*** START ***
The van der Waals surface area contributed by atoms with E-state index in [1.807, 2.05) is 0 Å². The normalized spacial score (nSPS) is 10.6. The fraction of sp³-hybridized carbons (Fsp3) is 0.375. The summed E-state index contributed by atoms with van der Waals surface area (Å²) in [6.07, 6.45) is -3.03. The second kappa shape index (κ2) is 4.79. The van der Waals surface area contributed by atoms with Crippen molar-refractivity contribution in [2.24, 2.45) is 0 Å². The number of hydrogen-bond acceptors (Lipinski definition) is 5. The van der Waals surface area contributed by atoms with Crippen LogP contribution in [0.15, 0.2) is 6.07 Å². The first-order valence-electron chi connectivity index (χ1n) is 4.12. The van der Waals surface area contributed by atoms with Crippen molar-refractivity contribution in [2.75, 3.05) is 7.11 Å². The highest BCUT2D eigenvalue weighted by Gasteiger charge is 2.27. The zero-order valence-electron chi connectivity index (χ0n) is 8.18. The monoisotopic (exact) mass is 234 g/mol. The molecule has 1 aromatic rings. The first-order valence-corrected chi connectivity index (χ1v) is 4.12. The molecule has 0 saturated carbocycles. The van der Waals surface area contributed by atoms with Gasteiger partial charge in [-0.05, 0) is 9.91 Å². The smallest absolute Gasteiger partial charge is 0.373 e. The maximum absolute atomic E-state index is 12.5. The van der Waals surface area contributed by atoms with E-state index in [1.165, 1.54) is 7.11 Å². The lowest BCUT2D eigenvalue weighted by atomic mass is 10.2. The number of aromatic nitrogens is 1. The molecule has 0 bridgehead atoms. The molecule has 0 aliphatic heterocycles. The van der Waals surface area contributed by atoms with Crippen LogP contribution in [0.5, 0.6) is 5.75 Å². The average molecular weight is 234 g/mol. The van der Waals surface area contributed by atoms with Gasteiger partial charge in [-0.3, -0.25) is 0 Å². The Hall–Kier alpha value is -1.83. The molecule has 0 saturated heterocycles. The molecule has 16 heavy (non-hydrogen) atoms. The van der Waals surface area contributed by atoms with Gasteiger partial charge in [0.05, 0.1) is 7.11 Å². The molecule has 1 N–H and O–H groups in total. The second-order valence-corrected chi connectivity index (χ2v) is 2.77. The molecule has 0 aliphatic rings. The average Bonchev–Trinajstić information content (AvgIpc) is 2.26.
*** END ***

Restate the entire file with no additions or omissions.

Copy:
The van der Waals surface area contributed by atoms with E-state index in [1.807, 2.05) is 0 Å². The normalized spacial score (nSPS) is 10.6. The fraction of sp³-hybridized carbons (Fsp3) is 0.375. The summed E-state index contributed by atoms with van der Waals surface area (Å²) in [6.07, 6.45) is -3.03. The second kappa shape index (κ2) is 4.79. The van der Waals surface area contributed by atoms with Crippen molar-refractivity contribution in [2.24, 2.45) is 0 Å². The number of hydrogen-bond acceptors (Lipinski definition) is 5. The van der Waals surface area contributed by atoms with Crippen LogP contribution in [0.15, 0.2) is 6.07 Å². The first-order valence-electron chi connectivity index (χ1n) is 4.12. The van der Waals surface area contributed by atoms with Crippen molar-refractivity contribution in [2.75, 3.05) is 7.11 Å². The highest BCUT2D eigenvalue weighted by Gasteiger charge is 2.27. The zero-order valence-electron chi connectivity index (χ0n) is 8.18. The monoisotopic (exact) mass is 234 g/mol. The molecule has 1 aromatic rings. The first-order valence-corrected chi connectivity index (χ1v) is 4.12. The molecule has 0 saturated carbocycles. The van der Waals surface area contributed by atoms with Gasteiger partial charge in [-0.05, 0) is 9.91 Å². The smallest absolute Gasteiger partial charge is 0.373 e. The maximum absolute atomic E-state index is 12.5. The van der Waals surface area contributed by atoms with E-state index in [1.165, 1.54) is 7.11 Å². The lowest BCUT2D eigenvalue weighted by atomic mass is 10.2. The number of aromatic nitrogens is 1. The molecule has 0 bridgehead atoms. The molecule has 0 aliphatic heterocycles. The van der Waals surface area contributed by atoms with Crippen LogP contribution in [0.5, 0.6) is 5.75 Å². The average molecular weight is 234 g/mol. The van der Waals surface area contributed by atoms with Gasteiger partial charge in [-0.3, -0.25) is 0 Å². The Hall–Kier alpha value is -1.83. The molecule has 0 saturated heterocycles. The molecule has 16 heavy (non-hydrogen) atoms. The van der Waals surface area contributed by atoms with Gasteiger partial charge in [0.05, 0.1) is 7.11 Å². The molecule has 1 N–H and O–H groups in total. The second-order valence-corrected chi connectivity index (χ2v) is 2.77. The molecule has 0 aliphatic rings. The average Bonchev–Trinajstić information content (AvgIpc) is 2.26.